Diet & Alzheimer’s: Ketones Over Carbs or How I Learned To Stop Worrying and Love The Ketogenic Diet*

Grade: Excellent

The ketogenic diet induces ketosis and that’s a good thing because ketosis brings with it a raft of health benefits.  It’s a diet in the sense that what you eat is important, but how much you eat isn’t that important.  Also there’s the whole weight loss thing, but that’s more of a side note.  The importance of this diet lies in its mechanisms to prevent and possibly even treat Alzheimer’s.

Moving from Glycolysis to Ketosis

Most diets include a high percentage of simple carbs (bread, rice, pasta, etc.).  Those carbs along with sugar (in all its forms) are quickly converted to glucose.  This glucose is stored in the liver as glycogen and the rest used by mitochondria as the substrate for making energy.  This assumes that one is not eating excessive amounts of carbs and sugar as that would produce chronic stress on the system and lead to weight gain on the way to full blown diabetes.

The ketogenic diet is high in fat and has few or even zero carbs.  In response to the lack of dietary glucose, the body taps the glycogen stored in the […]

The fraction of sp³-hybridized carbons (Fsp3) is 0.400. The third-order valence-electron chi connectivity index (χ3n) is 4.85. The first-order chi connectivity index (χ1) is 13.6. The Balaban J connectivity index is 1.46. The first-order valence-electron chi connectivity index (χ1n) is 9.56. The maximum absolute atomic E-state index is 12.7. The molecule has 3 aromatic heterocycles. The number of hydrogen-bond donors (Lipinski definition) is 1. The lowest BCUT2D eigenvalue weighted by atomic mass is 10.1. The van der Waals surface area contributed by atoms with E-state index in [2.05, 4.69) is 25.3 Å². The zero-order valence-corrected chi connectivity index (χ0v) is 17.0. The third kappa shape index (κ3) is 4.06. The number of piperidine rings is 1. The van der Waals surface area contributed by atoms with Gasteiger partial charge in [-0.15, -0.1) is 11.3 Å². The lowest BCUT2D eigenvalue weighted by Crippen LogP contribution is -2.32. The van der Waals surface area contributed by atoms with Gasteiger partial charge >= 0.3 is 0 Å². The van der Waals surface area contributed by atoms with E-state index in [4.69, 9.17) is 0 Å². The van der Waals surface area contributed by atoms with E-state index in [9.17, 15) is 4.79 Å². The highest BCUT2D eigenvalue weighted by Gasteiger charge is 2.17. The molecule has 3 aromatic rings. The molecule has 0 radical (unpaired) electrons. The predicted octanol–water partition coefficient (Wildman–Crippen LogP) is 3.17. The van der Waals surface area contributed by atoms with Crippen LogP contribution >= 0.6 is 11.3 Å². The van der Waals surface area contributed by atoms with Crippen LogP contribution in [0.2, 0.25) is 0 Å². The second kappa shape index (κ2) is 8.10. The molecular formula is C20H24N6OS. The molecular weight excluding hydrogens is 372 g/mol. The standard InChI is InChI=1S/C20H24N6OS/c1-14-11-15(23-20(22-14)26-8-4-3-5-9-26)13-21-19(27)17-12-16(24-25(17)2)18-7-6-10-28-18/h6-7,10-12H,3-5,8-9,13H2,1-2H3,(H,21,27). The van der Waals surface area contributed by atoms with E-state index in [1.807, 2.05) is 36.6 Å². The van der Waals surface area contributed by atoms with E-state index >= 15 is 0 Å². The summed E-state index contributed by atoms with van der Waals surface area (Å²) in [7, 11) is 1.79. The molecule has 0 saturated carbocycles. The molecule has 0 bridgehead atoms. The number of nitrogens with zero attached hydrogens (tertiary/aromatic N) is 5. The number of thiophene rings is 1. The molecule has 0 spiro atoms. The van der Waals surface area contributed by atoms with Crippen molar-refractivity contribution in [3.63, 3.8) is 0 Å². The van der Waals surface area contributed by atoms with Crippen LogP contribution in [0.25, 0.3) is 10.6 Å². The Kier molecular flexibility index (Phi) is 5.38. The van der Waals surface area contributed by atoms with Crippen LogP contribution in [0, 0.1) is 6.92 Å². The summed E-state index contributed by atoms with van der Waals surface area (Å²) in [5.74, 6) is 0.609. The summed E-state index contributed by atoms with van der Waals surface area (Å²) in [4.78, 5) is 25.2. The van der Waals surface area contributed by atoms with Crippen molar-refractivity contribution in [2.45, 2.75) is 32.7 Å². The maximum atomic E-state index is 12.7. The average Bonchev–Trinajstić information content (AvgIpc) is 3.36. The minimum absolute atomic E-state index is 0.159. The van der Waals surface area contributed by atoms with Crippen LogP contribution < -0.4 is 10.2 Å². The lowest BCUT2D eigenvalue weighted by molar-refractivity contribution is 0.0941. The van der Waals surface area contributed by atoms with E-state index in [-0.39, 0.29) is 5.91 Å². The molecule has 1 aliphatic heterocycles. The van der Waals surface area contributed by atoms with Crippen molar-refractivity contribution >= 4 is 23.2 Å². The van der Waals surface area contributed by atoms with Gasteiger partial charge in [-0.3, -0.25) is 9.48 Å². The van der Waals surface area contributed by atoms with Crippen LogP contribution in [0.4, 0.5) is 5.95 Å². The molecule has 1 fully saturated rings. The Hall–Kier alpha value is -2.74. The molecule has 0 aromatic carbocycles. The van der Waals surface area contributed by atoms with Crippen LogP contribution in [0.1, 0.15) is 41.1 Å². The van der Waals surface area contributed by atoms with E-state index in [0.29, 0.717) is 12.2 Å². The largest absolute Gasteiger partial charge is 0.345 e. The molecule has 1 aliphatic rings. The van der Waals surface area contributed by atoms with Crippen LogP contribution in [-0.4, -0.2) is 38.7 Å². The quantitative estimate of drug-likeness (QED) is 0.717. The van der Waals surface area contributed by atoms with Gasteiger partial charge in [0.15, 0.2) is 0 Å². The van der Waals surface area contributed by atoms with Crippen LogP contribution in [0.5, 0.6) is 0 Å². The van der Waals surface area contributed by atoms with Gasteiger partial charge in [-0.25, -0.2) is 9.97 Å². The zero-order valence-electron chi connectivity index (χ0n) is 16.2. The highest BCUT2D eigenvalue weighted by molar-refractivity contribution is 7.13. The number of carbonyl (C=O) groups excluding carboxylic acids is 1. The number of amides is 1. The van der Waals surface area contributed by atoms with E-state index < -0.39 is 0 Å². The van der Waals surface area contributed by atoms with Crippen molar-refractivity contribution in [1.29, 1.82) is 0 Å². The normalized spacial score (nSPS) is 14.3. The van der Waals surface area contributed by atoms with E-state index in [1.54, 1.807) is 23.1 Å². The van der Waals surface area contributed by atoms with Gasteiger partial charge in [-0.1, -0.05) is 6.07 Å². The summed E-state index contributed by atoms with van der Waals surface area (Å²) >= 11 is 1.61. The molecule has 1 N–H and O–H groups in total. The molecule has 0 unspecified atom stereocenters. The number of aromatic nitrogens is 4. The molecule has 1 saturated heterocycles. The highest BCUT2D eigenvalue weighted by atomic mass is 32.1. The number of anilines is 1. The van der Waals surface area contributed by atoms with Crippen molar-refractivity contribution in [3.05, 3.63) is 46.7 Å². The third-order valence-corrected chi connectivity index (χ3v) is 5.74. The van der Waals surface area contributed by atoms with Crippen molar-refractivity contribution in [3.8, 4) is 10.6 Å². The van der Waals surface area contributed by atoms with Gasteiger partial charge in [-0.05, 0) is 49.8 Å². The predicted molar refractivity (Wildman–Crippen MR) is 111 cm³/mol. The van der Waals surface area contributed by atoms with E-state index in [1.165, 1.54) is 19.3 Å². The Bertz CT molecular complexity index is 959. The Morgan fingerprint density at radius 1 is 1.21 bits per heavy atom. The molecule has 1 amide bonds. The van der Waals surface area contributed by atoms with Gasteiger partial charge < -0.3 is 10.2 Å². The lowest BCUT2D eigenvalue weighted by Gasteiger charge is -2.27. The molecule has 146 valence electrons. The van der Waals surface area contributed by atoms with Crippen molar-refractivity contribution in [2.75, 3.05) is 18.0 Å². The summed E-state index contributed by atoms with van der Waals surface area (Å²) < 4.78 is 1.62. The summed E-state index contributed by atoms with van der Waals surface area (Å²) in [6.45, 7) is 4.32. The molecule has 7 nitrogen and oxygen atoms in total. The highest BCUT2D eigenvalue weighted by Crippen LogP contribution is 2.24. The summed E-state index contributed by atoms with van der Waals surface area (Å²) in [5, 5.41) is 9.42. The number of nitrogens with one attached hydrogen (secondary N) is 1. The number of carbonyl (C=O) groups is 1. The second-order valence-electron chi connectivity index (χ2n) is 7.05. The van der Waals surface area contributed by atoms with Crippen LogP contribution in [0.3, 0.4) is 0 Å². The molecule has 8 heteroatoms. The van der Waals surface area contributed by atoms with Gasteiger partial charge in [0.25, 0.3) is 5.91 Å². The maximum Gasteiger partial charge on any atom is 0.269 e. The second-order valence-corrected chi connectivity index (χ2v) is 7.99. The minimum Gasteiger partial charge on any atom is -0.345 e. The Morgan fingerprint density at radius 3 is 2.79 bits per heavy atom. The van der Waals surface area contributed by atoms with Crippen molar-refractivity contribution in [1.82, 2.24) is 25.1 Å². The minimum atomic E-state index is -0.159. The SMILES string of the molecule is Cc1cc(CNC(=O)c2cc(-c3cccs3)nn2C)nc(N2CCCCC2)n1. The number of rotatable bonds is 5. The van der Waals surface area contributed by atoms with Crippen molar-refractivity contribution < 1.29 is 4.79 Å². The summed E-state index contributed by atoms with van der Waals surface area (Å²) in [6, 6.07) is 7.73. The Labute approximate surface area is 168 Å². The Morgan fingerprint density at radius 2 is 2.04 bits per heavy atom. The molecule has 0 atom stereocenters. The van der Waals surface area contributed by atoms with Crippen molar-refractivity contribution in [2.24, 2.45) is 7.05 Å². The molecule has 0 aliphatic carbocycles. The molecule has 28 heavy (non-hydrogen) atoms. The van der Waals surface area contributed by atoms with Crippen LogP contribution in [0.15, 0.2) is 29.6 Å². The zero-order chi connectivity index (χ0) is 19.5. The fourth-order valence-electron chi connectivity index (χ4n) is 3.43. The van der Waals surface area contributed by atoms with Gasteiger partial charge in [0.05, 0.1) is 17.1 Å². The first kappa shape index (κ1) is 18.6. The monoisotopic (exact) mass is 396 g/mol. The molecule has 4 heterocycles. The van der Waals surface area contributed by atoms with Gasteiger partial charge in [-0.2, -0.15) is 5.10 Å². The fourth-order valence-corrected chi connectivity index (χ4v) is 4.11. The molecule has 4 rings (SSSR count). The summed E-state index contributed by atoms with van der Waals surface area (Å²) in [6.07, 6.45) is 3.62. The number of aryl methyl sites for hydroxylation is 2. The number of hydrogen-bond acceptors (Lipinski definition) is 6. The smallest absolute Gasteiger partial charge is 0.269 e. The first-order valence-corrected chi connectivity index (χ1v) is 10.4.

By |2018-09-21T09:50:45+00:00September 21st, 2018|Prevention and Treatment|5 Comments

Diet and Alzheimer’s: Dairy

Grade: Very mixed

Milk, yogurt, and cheese are either bad neutral or beneficial depending on who you ask, what study they believe, and what fat content is being considered.  I’ve read more than I care to remember and the answer still isn’t clear.  This blogger had the same conclusion in 2012 and goes into much more detail.

I love nearly all dairy, so with great personal bias I will go out on a limb and say that it’s probably ok to have moderate amounts of each so long as you opt for the fattest grass-fed version you can find.  Also, it’s probably best to avoid skim and low fat dairy which have been linked in at least one study to Parkinson’s.